|Tinker, Tailor, Soldier, Spy|
Tinker, Tailor, Soldier, Spy centers around George Smiley—recently fired from the British Secret Service agency known as the Circus—and his efforts to bring to light a Russian mole ensconced in the highest echelon of the agency.
The movie is a tense, low-key but high stakes story of intrigue. The acting is phenomenal, and all actors, supporting and star, deliver. So why 4.0 stars and not 5.0?
An unseasoned moviegoer or those who have not read the book may have difficulty following the plot line, as at least half of the story is told through flashbacks that are relatively seamless. Having read the book (okay, most of the book), I had no trouble following the threads, but I couldn’t help but wonder if it would be as easily followed for those who hadn’t read the book. For example, there is a three second scene of one of the supporting characters dead in a hospital bed, but if I hadn’t read the book, I might not have known that. Maybe he’s just unconscious? Maybe he had an allergic reaction to his raspberry Jell-O? Does it even matter to the plot of the story? This is of course a primary peril of books adapted to the screen, unless they’re relatively short books. Screenwriters must make tough decisions on what scenes and characters to include, and those that get the axe. I think for the most part the screenwriter’s did a great job with their choices.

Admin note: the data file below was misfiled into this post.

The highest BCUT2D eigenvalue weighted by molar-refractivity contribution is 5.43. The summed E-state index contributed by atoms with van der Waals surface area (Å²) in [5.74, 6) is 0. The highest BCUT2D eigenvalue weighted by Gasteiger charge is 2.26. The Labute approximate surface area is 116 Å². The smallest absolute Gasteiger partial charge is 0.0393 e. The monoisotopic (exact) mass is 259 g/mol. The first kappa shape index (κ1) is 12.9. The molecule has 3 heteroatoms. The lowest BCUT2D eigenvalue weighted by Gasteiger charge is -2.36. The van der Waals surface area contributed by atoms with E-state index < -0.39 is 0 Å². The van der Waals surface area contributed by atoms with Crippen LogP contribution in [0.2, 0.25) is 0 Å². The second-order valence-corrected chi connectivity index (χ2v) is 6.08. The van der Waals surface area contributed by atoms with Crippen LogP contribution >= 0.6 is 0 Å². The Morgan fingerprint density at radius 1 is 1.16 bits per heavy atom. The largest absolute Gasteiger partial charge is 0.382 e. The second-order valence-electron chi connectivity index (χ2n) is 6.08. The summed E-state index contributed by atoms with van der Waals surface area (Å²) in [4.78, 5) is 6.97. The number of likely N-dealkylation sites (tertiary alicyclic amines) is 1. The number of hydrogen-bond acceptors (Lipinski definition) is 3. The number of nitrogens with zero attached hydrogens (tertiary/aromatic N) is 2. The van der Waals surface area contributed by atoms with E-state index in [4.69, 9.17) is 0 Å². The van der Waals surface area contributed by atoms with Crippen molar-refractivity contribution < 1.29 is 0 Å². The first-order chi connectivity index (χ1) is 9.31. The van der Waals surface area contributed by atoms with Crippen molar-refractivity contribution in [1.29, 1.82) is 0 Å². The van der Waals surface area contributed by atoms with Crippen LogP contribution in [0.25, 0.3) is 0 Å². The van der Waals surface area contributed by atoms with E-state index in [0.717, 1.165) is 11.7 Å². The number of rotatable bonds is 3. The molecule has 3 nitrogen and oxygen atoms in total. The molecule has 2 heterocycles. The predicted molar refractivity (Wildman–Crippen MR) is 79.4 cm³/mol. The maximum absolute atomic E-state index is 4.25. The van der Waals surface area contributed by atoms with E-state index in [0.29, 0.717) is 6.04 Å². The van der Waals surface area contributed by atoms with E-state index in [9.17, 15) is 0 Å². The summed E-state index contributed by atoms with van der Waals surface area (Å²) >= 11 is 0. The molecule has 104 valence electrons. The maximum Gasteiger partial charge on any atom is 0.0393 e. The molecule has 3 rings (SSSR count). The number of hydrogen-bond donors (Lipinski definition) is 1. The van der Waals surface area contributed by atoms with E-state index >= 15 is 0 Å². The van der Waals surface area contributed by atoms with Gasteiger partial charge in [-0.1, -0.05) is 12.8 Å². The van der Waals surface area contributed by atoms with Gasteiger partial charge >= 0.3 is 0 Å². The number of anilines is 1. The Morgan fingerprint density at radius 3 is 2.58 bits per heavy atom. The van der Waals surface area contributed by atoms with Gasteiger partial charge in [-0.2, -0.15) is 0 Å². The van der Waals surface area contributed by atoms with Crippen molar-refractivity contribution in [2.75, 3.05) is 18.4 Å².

Overall, I feel the greatest strength of the movie is the symmetry and the human dramas that unfold throughout, whereas the weakness is the overall structure that is a veritable pogo stick across the timeline of the tale. Well worth watching, but the movie is probably better suited to those that have read the book, as opposed to a stand alone story.